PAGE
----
In the Natural Navigator: The Art of Reading Nature’s Own Signposts, Tritan Gooley (source) writes about the lost art of being able to read one’s environment for way-finding. He makes many claims about how technology is erasing this skill. He goes so far as to call it a lost art. Gooley writes:
Not every journey has a grand purpose. Rather, there is a strong human tradition of impetuousness, spontaneity, and adventure (p.5).
Natural navigation is the art of finding your way by using nature. It consists mainly of the rare skill of being able to determine direction without the aid of tools or instruments and only by reference to natural clues including the sun, the moon, the stars, the land, the sea, the weather, the plants, and the animals. It is about observation and deduction (p. 1).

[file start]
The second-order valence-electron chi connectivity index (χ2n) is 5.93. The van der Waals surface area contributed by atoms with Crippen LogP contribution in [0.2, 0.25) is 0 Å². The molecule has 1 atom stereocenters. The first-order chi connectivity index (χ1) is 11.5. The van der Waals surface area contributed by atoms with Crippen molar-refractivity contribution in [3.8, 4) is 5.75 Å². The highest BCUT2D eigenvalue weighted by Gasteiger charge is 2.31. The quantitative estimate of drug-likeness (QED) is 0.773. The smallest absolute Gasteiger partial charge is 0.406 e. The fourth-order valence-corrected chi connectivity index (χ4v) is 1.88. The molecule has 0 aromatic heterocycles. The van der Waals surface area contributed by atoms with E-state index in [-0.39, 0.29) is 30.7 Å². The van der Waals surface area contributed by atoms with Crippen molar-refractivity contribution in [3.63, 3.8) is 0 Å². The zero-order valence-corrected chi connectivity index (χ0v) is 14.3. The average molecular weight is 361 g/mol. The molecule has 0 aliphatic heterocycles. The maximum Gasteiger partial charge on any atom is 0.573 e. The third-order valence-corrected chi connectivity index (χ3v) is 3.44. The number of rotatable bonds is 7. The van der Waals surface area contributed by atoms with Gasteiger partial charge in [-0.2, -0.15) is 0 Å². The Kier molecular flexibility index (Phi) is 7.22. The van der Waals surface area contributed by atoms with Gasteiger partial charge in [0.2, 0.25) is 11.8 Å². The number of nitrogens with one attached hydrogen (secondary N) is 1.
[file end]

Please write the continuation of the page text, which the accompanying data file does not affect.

The way we use our senses and mind to answer the question, “Which way am I looking?” can lead to thoughts, connections, and ideas that are as exciting as any journey that follows. You are about to catapult yourself into the top 1 percent of natural navigators in the world. Welcome to a very rare art indeed (p. 14).